Git is great versioning system that I am actively using while doing some development.
Few days ago, Osanda Malith told me that during pen test he found one domain have .git accessible through the web and asked me if we can get location of remote repository and see what we can do with it.
I was introduced to GIT at my previous job where I worked as Junior Developer which helped me to understand how it works. Shouts out to you guys!
Since there was only directory listing in .git main folder, but not in sub-directories this gave me hard time figuring out how GIT works under the hood and where is it saving commits, branches, diffs…
So I initialised local GIT repo to help me understand It’s structure. The starting point was when I found hash of master branch at:
I knew I have to find this hash file somewhere because I saw these files with hash names before. Doing quick search for the master hash from my local repo. Found nothing, ok. How about searching half of the hash? Bam, it worked. Hash file was found in:
Notice how first 2 bytes of the hash are being separated and rest of the hash is saved in that directory. That hash file must be saved in the same location at your local repo.
Great, so I downloaded the commit and now I can read the source or whatever? How about no!
Doing cat on the hash file returned me this
Google to the rescue! After few minutes of looking at the results I found interesting one that might work: git-cat-file — Provide content or type and size information for repository objects
*git cat-file* (-t [--allow-unknown-type]| -s [--allow-unknown-type]| -e | -p | <type> | --textconv | --filters ) [--path=<path>] <object>
Let’s give it a shot!
git cat-file -p be42b85add97345e653f65e2556abc1b4372480b tree fa4d5d060e1b0a76ee2649a7ceaa46e5a723d588 parent cf662496f73a9873a5325a003ef30d9fc8029e89 parent 9f8d8d9344e9edcfbfced76a4b736c9370099392 author XXX XXXX <XXXX@XXXXXX.XX> 1512147679 +0000 committer XXX XXXX <XXXX@XXXXXX.XX> 1512147679 +0000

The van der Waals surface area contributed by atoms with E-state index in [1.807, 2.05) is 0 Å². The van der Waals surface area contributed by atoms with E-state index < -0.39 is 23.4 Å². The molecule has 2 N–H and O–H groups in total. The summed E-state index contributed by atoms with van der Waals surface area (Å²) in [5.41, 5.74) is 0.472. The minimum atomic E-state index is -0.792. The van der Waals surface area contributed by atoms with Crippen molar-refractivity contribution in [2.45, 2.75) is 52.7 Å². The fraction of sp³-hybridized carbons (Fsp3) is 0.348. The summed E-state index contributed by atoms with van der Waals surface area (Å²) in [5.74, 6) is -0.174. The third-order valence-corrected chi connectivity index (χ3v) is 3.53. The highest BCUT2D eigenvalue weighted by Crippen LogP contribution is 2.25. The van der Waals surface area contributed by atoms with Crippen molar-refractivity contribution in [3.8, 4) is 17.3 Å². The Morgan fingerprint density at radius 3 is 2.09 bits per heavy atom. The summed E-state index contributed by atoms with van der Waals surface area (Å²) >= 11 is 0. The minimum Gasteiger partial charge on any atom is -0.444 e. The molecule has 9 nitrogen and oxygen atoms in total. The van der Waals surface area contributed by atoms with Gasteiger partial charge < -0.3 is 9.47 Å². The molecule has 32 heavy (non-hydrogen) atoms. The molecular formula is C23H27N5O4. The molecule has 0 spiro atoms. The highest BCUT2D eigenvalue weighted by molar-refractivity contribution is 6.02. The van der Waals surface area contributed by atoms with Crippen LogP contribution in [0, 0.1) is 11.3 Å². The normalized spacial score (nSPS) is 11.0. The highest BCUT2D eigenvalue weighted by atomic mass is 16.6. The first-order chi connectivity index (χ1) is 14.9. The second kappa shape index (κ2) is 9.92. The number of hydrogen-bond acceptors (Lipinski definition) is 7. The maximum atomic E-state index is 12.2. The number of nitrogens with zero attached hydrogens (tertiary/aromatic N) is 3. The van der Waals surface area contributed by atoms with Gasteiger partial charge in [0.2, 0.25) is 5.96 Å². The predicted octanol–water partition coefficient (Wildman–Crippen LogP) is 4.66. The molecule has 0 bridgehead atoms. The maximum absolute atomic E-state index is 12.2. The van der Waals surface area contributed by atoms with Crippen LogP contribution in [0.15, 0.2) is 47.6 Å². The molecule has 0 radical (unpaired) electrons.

Using the same technique I downloaded and read tree hash. Which returned list of files and directories from that repository.
git cat-file -p fa4d5d060e1b0a76ee2649a7ceaa46e5a723d588 100644 blob 91ba58f0299ff69b8fb2d4c0fa77ecdd123f8455 .env 100644 blob ca7fe338024f6dad049c2769d9aa44bea5cfb764 .gitignore 040000 tree 6a2e95ee1372246c0cd05f5ac6d9e1fdd2f3b909 app 100644 blob 5c23e2e24fc5d9e8224d7357dbb583c83884582b artisan 040000 tree f658c50fe4cd32477bd0dc2adbb7560aaeb1477f bootstrap 040000 tree b48aa1eb866f320c6566bf20cf3e62cbd7c67047 config 040000 tree 6ac9219ea772c3322e73f2a440e37c8bb322ed0f database 100644 blob 9f5b9fd83339f1bab4c35884ccac05130867fc44 package-lock.json
Doing same technique again I downloaded .env hash file from
Into my local repo at same location. Reading from this object returned useful information including DB and SMTP authentication.
You can read every file from the work tree, you just need hash. All objects are saved in
Thanks to Osanda Malith for the idea of .git research.